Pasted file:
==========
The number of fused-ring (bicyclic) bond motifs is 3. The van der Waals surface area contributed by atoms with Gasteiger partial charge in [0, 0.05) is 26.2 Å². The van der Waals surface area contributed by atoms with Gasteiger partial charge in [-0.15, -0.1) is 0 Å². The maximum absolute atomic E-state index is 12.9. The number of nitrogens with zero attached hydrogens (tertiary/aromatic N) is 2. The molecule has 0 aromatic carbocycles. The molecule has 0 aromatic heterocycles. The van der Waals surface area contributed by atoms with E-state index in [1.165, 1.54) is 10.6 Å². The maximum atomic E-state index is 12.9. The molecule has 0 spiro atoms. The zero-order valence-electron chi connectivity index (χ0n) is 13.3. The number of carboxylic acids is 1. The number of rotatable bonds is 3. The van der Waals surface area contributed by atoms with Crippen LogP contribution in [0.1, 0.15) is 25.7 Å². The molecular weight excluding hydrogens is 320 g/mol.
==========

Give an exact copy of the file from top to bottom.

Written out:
The number of fused-ring (bicyclic) bond motifs is 3. The van der Waals surface area contributed by atoms with Gasteiger partial charge in [0, 0.05) is 26.2 Å². The van der Waals surface area contributed by atoms with Gasteiger partial charge in [-0.15, -0.1) is 0 Å². The maximum absolute atomic E-state index is 12.9. The number of nitrogens with zero attached hydrogens (tertiary/aromatic N) is 2. The molecule has 0 aromatic carbocycles. The molecule has 0 aromatic heterocycles. The van der Waals surface area contributed by atoms with E-state index in [1.165, 1.54) is 10.6 Å². The maximum atomic E-state index is 12.9. The molecule has 0 spiro atoms. The zero-order valence-electron chi connectivity index (χ0n) is 13.3. The number of carboxylic acids is 1. The number of rotatable bonds is 3. The van der Waals surface area contributed by atoms with Crippen LogP contribution in [0.1, 0.15) is 25.7 Å². The molecular weight excluding hydrogens is 320 g/mol.